Germany’s Left Party backs multibillion-euro bailout of banks and big business

By Johannes Stern
22 April 2020

The coronavirus pandemic has thoroughly exposed the class character and political orientation of the Left Party and its pseudo-left satellites. While the pandemic has shed light on the social, economic, political, cultural and moral bankruptcy of capitalism, the Left Party is defending the interests of the big banks and corporations and has entered into an alliance with Germany’s right-wing grand coalition government against the working class.

The clearest expression of this occurred on 26 March, when the Left party parliamentary group voted unanimously with deputies from the Christian Democratic Union/Christian Social Union (CDU/CSU), the Social Democrats, the Greens, the Free Democrats and the far-right Alternative for Germany in favour of the government’s multibillion-euro bailout of the banks and big business. “Yes” votes were also cast by members and supporters of the “anti-capitalist left” and “socialist left” factions of the Left Party, which are associated with the pseudo-left tendencies Marx21 and Socialist Alternative (SAV), respectively.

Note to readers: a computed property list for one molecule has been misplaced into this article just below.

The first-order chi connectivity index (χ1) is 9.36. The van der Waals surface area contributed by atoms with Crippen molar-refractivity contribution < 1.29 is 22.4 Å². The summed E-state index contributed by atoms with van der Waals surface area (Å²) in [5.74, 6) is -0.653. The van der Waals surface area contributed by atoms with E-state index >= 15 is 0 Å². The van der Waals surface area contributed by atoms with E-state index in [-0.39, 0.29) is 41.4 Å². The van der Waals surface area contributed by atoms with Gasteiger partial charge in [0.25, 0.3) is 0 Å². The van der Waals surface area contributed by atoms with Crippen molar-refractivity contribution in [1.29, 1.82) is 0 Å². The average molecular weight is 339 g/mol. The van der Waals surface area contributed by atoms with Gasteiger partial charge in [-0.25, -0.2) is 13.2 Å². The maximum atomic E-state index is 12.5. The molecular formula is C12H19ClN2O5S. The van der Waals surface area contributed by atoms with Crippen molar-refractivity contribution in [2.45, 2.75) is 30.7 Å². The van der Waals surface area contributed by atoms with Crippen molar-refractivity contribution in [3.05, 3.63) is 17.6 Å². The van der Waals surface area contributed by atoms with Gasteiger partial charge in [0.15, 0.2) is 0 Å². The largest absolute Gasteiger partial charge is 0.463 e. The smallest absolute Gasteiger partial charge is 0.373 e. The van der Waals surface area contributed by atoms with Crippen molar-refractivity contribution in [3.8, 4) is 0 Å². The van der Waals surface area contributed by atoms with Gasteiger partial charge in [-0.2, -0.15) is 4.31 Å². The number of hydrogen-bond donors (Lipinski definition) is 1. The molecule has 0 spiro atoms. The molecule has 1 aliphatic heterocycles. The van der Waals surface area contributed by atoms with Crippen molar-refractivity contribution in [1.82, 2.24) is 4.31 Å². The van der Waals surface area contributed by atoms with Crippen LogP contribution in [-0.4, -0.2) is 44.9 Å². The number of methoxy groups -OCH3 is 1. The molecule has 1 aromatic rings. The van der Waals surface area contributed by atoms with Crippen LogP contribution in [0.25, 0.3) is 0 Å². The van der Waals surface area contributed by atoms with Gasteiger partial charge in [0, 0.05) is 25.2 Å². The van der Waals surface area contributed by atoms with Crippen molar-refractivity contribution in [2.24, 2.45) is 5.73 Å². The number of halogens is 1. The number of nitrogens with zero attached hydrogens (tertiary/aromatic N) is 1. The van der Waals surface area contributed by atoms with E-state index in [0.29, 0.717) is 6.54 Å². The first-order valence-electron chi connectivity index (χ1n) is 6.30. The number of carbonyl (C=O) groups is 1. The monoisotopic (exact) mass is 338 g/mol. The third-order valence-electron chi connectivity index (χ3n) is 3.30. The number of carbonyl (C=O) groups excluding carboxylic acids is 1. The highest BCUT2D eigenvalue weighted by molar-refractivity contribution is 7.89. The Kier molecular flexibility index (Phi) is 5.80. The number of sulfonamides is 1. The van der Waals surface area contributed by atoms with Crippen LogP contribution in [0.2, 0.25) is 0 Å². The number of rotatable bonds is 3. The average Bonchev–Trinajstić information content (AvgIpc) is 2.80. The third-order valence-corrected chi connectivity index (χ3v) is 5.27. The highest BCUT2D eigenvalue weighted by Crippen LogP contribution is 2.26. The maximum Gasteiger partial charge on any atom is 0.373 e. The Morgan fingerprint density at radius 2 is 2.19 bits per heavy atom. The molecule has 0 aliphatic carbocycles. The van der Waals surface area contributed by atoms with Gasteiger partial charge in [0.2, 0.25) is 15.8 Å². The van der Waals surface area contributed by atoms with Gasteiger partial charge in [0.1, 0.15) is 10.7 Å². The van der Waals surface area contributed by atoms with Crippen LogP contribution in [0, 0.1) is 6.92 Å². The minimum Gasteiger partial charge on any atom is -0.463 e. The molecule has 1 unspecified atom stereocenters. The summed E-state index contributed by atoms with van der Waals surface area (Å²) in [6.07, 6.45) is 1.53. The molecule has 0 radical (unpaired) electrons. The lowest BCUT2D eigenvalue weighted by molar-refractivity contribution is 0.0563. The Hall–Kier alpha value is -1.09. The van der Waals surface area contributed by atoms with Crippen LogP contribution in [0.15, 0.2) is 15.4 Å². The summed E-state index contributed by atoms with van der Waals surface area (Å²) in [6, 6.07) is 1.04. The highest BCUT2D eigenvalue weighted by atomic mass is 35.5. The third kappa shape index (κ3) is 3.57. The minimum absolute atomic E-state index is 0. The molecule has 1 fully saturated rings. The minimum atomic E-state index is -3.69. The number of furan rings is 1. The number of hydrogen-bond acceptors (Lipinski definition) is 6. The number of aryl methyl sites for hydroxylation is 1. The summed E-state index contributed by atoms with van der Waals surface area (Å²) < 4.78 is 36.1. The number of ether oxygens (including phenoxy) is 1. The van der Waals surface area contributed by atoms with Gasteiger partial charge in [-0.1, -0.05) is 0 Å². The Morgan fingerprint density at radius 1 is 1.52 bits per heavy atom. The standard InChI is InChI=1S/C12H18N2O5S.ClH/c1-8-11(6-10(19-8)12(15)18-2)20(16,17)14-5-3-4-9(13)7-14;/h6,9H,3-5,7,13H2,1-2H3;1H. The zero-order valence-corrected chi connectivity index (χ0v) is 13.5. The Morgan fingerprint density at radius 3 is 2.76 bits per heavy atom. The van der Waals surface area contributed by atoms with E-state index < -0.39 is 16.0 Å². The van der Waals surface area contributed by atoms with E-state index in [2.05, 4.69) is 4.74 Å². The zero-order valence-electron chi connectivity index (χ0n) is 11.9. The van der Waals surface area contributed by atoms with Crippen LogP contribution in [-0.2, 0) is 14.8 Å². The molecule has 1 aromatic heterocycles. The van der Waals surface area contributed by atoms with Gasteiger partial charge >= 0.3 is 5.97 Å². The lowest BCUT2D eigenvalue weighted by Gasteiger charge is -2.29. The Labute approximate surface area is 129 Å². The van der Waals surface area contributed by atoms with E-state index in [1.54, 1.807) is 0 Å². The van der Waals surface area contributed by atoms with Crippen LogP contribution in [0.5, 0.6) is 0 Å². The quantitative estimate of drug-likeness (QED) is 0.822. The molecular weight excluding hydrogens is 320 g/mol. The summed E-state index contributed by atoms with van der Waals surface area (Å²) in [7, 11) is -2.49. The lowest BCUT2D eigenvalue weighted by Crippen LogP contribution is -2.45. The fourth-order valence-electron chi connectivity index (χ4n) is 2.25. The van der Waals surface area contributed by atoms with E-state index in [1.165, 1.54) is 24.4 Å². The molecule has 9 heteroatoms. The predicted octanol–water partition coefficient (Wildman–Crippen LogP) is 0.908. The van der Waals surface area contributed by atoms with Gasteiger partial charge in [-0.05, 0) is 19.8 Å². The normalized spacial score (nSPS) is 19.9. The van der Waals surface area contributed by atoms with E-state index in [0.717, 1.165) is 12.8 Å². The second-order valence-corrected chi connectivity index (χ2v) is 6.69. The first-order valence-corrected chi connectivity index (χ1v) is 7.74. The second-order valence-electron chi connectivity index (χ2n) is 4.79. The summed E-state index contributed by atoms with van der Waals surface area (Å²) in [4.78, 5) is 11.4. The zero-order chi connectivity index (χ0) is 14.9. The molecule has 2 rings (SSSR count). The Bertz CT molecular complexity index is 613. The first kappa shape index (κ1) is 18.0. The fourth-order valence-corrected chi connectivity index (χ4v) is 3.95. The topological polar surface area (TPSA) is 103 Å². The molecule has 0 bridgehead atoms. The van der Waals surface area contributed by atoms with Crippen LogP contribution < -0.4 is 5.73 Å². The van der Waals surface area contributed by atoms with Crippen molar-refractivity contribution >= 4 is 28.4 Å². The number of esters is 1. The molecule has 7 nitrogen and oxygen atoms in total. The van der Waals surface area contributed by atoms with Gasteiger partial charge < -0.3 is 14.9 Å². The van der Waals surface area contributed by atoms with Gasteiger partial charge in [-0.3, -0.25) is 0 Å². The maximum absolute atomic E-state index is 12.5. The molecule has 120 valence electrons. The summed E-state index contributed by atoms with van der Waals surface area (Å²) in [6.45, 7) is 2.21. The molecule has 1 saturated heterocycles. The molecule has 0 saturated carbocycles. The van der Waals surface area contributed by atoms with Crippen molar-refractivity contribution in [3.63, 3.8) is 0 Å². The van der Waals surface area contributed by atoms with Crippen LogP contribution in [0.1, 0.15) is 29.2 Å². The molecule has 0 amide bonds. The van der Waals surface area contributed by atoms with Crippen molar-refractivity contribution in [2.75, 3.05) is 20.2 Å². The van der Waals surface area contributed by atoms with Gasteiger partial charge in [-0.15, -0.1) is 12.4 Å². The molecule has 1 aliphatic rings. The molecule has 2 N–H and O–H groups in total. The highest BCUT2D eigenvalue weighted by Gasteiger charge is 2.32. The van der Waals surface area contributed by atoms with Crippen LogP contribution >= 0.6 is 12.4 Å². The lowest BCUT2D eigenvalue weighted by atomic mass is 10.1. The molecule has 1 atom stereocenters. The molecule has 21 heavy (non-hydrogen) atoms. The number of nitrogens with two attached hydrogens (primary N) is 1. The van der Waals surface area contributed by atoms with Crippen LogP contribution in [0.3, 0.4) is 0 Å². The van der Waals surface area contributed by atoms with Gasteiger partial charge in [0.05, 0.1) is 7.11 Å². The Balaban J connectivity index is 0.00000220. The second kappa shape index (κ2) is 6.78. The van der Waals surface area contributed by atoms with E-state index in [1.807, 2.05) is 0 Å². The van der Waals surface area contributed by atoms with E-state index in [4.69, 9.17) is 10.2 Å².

The long-standing Left Party parliamentary deputy and leading member of Marx21 Christine Buchholz boasted on her Facebook page that she had voted “together with several deputies from the Left Party parliamentary group” for the government’s legislation to “protect the population amid an epidemic of national scope.” It was “correct that the ridiculous debt brake was suspended and state funds deployed to overcome the crisis on a large scale.”

German parliament in session (Wikipedia Commons)

In parliament, Left Party parliamentary group leader Amira Mohamed Ali explained her support for the measures, stating: “The federal government’s bailout programme to overcome this unprecedentedly grave crisis includes many good measures with which we are in agreement. The talks we held on this with the federal government over recent days were very constructive.”